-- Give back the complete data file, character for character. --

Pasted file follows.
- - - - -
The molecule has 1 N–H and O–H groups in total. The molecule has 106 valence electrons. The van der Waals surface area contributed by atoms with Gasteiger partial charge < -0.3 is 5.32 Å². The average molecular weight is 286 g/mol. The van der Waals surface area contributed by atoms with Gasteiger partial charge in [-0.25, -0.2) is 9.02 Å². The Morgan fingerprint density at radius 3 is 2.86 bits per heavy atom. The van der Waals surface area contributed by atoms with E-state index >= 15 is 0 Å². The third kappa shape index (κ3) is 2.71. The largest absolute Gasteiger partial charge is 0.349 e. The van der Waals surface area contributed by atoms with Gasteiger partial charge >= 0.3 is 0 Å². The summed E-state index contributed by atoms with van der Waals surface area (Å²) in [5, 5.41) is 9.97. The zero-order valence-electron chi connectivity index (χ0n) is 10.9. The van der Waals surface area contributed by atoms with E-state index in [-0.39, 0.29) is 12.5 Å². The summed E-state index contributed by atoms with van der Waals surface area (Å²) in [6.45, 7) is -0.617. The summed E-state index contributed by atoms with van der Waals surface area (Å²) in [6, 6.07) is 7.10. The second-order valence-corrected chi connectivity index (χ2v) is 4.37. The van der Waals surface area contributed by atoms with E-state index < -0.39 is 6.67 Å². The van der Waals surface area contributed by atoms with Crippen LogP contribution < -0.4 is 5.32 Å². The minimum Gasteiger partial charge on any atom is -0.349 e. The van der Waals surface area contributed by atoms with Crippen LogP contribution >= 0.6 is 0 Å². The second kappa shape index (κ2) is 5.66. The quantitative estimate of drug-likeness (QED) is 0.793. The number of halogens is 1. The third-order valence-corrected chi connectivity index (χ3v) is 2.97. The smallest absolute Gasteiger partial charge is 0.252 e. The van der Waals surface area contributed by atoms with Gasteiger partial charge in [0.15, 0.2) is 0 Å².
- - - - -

The molecule has 1 N–H and O–H groups in total. The molecule has 106 valence electrons. The van der Waals surface area contributed by atoms with Gasteiger partial charge < -0.3 is 5.32 Å². The average molecular weight is 286 g/mol. The van der Waals surface area contributed by atoms with Gasteiger partial charge in [-0.25, -0.2) is 9.02 Å². The Morgan fingerprint density at radius 3 is 2.86 bits per heavy atom. The van der Waals surface area contributed by atoms with E-state index >= 15 is 0 Å². The third kappa shape index (κ3) is 2.71. The largest absolute Gasteiger partial charge is 0.349 e. The van der Waals surface area contributed by atoms with Gasteiger partial charge >= 0.3 is 0 Å². The summed E-state index contributed by atoms with van der Waals surface area (Å²) in [5, 5.41) is 9.97. The zero-order valence-electron chi connectivity index (χ0n) is 10.9. The van der Waals surface area contributed by atoms with E-state index in [-0.39, 0.29) is 12.5 Å². The summed E-state index contributed by atoms with van der Waals surface area (Å²) in [6.45, 7) is -0.617. The summed E-state index contributed by atoms with van der Waals surface area (Å²) in [6, 6.07) is 7.10. The second-order valence-corrected chi connectivity index (χ2v) is 4.37. The van der Waals surface area contributed by atoms with E-state index < -0.39 is 6.67 Å². The van der Waals surface area contributed by atoms with Crippen LogP contribution < -0.4 is 5.32 Å². The minimum Gasteiger partial charge on any atom is -0.349 e. The van der Waals surface area contributed by atoms with Crippen LogP contribution >= 0.6 is 0 Å². The second kappa shape index (κ2) is 5.66. The quantitative estimate of drug-likeness (QED) is 0.793. The number of halogens is 1. The third-order valence-corrected chi connectivity index (χ3v) is 2.97. The smallest absolute Gasteiger partial charge is 0.252 e. The van der Waals surface area contributed by atoms with Gasteiger partial charge in [0.15, 0.2) is 0 Å².